A Critical Analysis of Punishment in Public Goods Games

Garrison W. Greenwood, Hussein Abbass, Eleni Petraki

Research output: A Conference proceeding or a Chapter in BookConference contribution

1 Citation (Scopus)

Abstract

Social dilemmas arise whenever individuals must choose between their own self-interests or the welfare of a group. Economic games such as Public Goods Games (PGG) provide a framework for studying human behavior in social dilemmas. Cooperators put their self-interests aside for the group benefit while defectors free ride by putting their self-interests first. Punishment has been shown to be an effective mechanism for countering free riding in both model-based and human PGG experiments. But researchers always assume, since this punishment is costly to the punisher, it must be altruistic. In this study we show costly punishment in a PGG has nothing to do with altruism. Replicator dynamics are used to evolve strategies in a PGG. Our results show even a minority of punishers can improve cooperation levels in a population if the cooperators who punish are trustworthy. Finally, we argue punishment as a strategy in social dilemmas is never altruistic.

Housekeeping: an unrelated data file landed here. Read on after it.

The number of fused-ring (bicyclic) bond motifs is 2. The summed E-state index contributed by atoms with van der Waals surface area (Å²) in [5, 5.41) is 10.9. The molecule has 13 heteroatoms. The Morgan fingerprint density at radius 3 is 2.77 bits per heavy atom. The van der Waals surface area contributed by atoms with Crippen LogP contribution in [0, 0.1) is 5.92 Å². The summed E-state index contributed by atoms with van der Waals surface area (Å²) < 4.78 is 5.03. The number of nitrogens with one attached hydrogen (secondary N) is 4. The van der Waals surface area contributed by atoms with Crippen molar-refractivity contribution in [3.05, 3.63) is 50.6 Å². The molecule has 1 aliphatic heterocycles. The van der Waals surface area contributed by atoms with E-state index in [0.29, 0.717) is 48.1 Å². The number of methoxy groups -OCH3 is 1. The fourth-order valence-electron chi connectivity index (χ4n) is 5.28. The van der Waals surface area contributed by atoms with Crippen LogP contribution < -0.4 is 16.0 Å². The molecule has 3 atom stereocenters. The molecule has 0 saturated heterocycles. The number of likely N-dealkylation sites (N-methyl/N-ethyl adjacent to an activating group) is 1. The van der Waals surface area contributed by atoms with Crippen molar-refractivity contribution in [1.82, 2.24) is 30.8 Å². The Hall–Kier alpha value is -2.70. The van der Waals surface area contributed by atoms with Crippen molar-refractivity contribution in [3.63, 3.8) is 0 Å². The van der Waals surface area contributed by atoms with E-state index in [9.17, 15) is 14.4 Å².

Original languageEnglish
Title of host publicationProceedings of the 2018 IEEE Conference on Computational Intelligence and Games, CIG 2018
PublisherIEEE, Institute of Electrical and Electronics Engineers
Pages1-5
Number of pages5
ISBN (Electronic)9781538643594
ISBN (Print)9781538643594
DOIs
Publication statusPublished - 2018
Event14th IEEE Conference on Computational Intelligence and Games, CIG 2018 - Maastricht, Netherlands
Duration: 14 Aug 201817 Aug 2018

Publication series

NameIEEE Conference on Computatonal Intelligence and Games, CIG
Volume2018-August

Conference

Conference14th IEEE Conference on Computational Intelligence and Games, CIG 2018
CountryNetherlands
CityMaastricht
Period14/08/1817/08/18

Fingerprint

Economics
Experiments

Cite this

Greenwood, G. W., Abbass, H., & Petraki, E. (2018). A Critical Analysis of Punishment in Public Goods Games. In Proceedings of the 2018 IEEE Conference on Computational Intelligence and Games, CIG 2018 (pp. 1-5). (IEEE Conference on Computatonal Intelligence and Games, CIG; Vol. 2018-August). IEEE, Institute of Electrical and Electronics Engineers. https://doi.org/10.1109/CIG.2018.8490421
Greenwood, Garrison W. ; Abbass, Hussein ; Petraki, Eleni. / A Critical Analysis of Punishment in Public Goods Games. Proceedings of the 2018 IEEE Conference on Computational Intelligence and Games, CIG 2018. IEEE, Institute of Electrical and Electronics Engineers, 2018. pp. 1-5 (IEEE Conference on Computatonal Intelligence and Games, CIG).
@inproceedings{87f87b8fab1d4409bff23b43696bda7e,
title = "A Critical Analysis of Punishment in Public Goods Games",